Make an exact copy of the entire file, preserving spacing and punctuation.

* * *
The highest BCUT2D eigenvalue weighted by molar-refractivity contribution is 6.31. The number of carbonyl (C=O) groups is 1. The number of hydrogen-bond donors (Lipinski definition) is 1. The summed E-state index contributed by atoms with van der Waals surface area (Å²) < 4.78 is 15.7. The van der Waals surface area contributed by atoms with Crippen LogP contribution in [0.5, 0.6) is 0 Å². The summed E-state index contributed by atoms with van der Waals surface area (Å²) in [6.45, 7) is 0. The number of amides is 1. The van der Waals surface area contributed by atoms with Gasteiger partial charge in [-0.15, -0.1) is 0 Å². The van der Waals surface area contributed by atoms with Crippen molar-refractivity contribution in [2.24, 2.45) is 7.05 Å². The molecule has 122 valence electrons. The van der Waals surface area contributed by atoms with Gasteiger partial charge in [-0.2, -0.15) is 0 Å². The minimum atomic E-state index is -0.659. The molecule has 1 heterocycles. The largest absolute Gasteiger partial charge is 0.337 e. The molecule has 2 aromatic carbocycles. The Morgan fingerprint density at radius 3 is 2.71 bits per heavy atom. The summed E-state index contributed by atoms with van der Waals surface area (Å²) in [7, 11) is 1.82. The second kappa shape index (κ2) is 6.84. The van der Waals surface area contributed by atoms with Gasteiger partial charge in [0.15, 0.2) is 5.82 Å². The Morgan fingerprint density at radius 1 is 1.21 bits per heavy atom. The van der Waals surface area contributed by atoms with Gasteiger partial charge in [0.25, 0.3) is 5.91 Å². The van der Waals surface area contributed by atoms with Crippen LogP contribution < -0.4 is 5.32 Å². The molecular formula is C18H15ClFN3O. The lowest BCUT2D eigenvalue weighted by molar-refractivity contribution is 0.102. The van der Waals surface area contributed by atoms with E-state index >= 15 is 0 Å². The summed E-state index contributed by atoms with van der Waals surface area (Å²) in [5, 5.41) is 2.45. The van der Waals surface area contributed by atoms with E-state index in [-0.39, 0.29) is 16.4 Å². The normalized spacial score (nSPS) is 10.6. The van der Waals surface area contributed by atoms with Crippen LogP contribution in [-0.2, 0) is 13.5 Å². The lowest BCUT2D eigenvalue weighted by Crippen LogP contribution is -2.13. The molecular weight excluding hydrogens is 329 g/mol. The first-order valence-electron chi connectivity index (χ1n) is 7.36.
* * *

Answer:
The highest BCUT2D eigenvalue weighted by molar-refractivity contribution is 6.31. The number of carbonyl (C=O) groups is 1. The number of hydrogen-bond donors (Lipinski definition) is 1. The summed E-state index contributed by atoms with van der Waals surface area (Å²) < 4.78 is 15.7. The van der Waals surface area contributed by atoms with Crippen LogP contribution in [0.5, 0.6) is 0 Å². The summed E-state index contributed by atoms with van der Waals surface area (Å²) in [6.45, 7) is 0. The number of amides is 1. The van der Waals surface area contributed by atoms with Gasteiger partial charge in [-0.15, -0.1) is 0 Å². The van der Waals surface area contributed by atoms with Crippen molar-refractivity contribution in [2.24, 2.45) is 7.05 Å². The molecule has 122 valence electrons. The van der Waals surface area contributed by atoms with Gasteiger partial charge in [-0.2, -0.15) is 0 Å². The minimum atomic E-state index is -0.659. The molecule has 1 heterocycles. The largest absolute Gasteiger partial charge is 0.337 e. The molecule has 2 aromatic carbocycles. The Morgan fingerprint density at radius 3 is 2.71 bits per heavy atom. The summed E-state index contributed by atoms with van der Waals surface area (Å²) in [7, 11) is 1.82. The second kappa shape index (κ2) is 6.84. The van der Waals surface area contributed by atoms with Gasteiger partial charge in [0.15, 0.2) is 5.82 Å². The Morgan fingerprint density at radius 1 is 1.21 bits per heavy atom. The van der Waals surface area contributed by atoms with Gasteiger partial charge in [0.25, 0.3) is 5.91 Å². The van der Waals surface area contributed by atoms with Crippen LogP contribution < -0.4 is 5.32 Å². The molecular formula is C18H15ClFN3O. The lowest BCUT2D eigenvalue weighted by molar-refractivity contribution is 0.102. The van der Waals surface area contributed by atoms with E-state index >= 15 is 0 Å². The summed E-state index contributed by atoms with van der Waals surface area (Å²) in [5, 5.41) is 2.45. The van der Waals surface area contributed by atoms with E-state index in [-0.39, 0.29) is 16.4 Å². The normalized spacial score (nSPS) is 10.6. The van der Waals surface area contributed by atoms with Crippen LogP contribution in [-0.2, 0) is 13.5 Å². The lowest BCUT2D eigenvalue weighted by Crippen LogP contribution is -2.13. The molecular weight excluding hydrogens is 329 g/mol. The first-order valence-electron chi connectivity index (χ1n) is 7.36.